All people in Illinois will be ordered to stay home and all nonessential businesses will close as the fifth-largest US state’s coronavirus case count climbs and more people are dying from COVID-19, Gov. J.B. Pritzker announced Friday.
"To avoid the loss of potentially tens of thousands of lives, we must enact an immediate stay-at-home order for the state of Illinois," the governor said at a press conference.
The order, which will go into effect on Saturday at 5 p.m. local time and last until at least April 7, will mean everyone in Illinois should stay home unless they work in an essential business such as a supermarket, pharmacy, or hospital.
Gas stations and grocery stores will remain open for people to use, and the governor said there was no need to rush to such places now to hoard supplies.
Residents will also still be allowed to go outside to exercise or walk their pets.
But nonessential stores, such as restaurants and fashion retailers, will all be closed.
The governor said he decided to take the step after consulting scientists and experts on how to halt the spread of the virus.
"I fully recognize I am choosing between saving people's lives and saving people's livelihoods," Pritzker said, "but ultimately you can't have a livelihood if you don't have a life."
Pritzker said he preferred people to enforce the rules themselves, but he said he has asked police to "monitor for violations and take action — but that is not an option that anyone prefers."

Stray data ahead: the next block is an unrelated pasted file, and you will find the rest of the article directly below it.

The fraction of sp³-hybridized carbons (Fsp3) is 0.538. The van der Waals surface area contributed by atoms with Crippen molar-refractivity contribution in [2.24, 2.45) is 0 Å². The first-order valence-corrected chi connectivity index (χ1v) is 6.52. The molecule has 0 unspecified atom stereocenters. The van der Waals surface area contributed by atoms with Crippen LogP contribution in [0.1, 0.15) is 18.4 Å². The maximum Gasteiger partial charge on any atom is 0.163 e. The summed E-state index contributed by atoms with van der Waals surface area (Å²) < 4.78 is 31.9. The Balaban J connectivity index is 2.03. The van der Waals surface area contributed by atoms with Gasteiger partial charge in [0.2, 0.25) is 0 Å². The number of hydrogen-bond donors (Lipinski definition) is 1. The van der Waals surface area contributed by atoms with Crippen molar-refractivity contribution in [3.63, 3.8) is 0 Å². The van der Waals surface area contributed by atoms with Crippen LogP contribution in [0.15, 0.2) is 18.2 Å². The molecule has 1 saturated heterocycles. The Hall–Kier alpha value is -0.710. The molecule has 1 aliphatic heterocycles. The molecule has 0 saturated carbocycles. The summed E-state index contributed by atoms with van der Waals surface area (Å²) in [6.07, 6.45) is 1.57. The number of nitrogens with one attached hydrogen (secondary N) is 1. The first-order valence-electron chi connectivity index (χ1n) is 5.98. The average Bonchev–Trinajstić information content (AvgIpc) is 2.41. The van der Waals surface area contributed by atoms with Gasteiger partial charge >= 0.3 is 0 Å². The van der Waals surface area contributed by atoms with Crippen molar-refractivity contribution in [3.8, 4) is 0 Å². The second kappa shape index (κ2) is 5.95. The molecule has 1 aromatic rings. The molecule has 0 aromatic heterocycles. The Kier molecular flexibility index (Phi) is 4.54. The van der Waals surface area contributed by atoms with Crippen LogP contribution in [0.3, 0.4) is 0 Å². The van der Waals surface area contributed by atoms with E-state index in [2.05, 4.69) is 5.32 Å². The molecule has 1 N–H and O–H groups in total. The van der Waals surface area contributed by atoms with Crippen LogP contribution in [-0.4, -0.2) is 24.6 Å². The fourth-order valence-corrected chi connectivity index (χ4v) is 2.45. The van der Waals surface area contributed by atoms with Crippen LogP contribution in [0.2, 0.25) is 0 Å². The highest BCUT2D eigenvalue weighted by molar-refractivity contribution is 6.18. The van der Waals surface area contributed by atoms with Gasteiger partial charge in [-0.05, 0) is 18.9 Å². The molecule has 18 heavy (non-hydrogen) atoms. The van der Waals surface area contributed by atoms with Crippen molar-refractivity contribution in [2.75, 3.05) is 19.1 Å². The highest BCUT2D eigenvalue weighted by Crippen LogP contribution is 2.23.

Chicago public schools, the third-largest school district in the country, will be closed until at least April 21, Mayor Lori Lightfoot said this week. The Trump administration announced Friday that standardized testing will not happen this year because most schools have closed over the coronavirus.
Lightfoot also announced Friday all city parks and libraries would close on Saturday.
Pritzker’s order comes after the governors of California and New York announced similar measures to limit the spread of the coronavirus in their respective states. Nonessential businesses have been ordered to close, and residents have been directed to stay at home as much as possible to prevent the coronavirus from spreading to catastrophic levels.
The Trump administration has come under fire for its initial slow and inadequate response to the coronavirus threat, including from many state governors, who say the administration failed to take the pandemic seriously from the beginning.
Last week, Pritzker also criticized the president on Twitter for the crowds and long lines at Chicago's O'Hare airport that resulted from Trump's ban on travel from Europe.
The US now has more than 14,000 confirmed COVID-19 cases, even as inadequate testing obscures the real numbers.
Before Friday, Illinois had at least 423 cases and 4 deaths.
But Pritzker opened his press conference Friday by announcing yet another Illinois resident had died: an unnamed Cook County woman in her seventies.
"May her memory be a blessing," he said.